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Session 17 - Molecular Clouds and Star Formation.
Oral session, Monday, June 10
Star formation scaling laws and hierarchical patterns on galactic scales are investigated. The molecular cloud size-linewidth relation suggests that the duration of star formation in a region of size L should increase as L^1/2. This conjecture is supported by observations of star-forming regions in our Galaxy and by the distribution of Cepheid variables in the LMC. Extending this relation to galactic scales, we suggest that coherent star formation exists over regions much larger than a single star complex (>>1 kpc), taking the form of sheared spiral arms whenever the dimension is larger than the galactic thickness. The properties of star-forming spirals in nearby flocculent galaxies are measured; they typically extend for at least 1/3 of the galaxy diameter and consist of \sim5 star complexes separated by \sim 1 kpc. Star-forming spirals appear to be as self-gravitating as all other scales in the star-formation hierarchy. We propose that stars form in hierarchically clustered systems ranging from <0.1 pc to multi-kpc scales, following the hierarchical distribution of the gas. This structure is generated on all scales by self-gravity and turbulence, with distortion from shear being relatively more important on large scales. Turbulent compression and energy loss (rather than collapse) determine the basic evolution time for a region. The hierarchical pattern disappears when the gas temporarily becomes structured by regular forces, as in spiral density waves and swept-up shells. Then clouds and young stars can appear like beads on a string because mild gravitational instabilities at the collapse threshold have a characteristic length of \sim3 times the arm or filament width.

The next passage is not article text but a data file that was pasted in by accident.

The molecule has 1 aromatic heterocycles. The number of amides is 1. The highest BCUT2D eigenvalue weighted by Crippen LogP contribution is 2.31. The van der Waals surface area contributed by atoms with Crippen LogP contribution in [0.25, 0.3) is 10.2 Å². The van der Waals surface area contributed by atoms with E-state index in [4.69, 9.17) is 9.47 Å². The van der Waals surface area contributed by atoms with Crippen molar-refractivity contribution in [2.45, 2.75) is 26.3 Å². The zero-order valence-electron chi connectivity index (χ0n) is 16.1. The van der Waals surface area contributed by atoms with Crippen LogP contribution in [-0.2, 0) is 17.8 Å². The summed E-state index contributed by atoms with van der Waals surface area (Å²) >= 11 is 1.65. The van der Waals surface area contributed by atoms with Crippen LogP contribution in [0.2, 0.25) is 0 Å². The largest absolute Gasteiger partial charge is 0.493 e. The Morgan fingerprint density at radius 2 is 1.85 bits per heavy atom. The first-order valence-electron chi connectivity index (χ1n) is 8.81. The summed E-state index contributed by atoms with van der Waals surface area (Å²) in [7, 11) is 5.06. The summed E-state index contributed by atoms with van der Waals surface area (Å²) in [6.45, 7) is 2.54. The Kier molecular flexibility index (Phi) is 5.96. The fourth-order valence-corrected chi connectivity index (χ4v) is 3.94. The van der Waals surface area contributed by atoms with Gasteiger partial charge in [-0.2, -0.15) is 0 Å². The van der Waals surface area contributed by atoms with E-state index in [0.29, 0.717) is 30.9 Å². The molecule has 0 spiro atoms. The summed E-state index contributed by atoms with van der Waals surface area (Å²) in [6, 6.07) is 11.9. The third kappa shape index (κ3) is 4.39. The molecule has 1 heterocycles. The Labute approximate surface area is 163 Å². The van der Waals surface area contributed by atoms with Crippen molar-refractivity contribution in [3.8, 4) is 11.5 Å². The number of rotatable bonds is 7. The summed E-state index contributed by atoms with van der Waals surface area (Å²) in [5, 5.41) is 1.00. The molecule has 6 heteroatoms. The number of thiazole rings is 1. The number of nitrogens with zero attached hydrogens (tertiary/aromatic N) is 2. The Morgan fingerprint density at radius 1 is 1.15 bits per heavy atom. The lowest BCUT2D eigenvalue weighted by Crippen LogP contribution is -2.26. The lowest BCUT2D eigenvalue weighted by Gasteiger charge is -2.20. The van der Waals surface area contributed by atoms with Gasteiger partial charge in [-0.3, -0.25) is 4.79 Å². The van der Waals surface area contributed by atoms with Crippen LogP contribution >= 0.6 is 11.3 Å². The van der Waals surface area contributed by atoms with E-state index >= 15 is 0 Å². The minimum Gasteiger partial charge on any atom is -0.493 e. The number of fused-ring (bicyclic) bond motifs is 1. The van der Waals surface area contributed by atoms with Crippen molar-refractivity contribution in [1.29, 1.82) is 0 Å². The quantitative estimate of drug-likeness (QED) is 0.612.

Program listing for Monday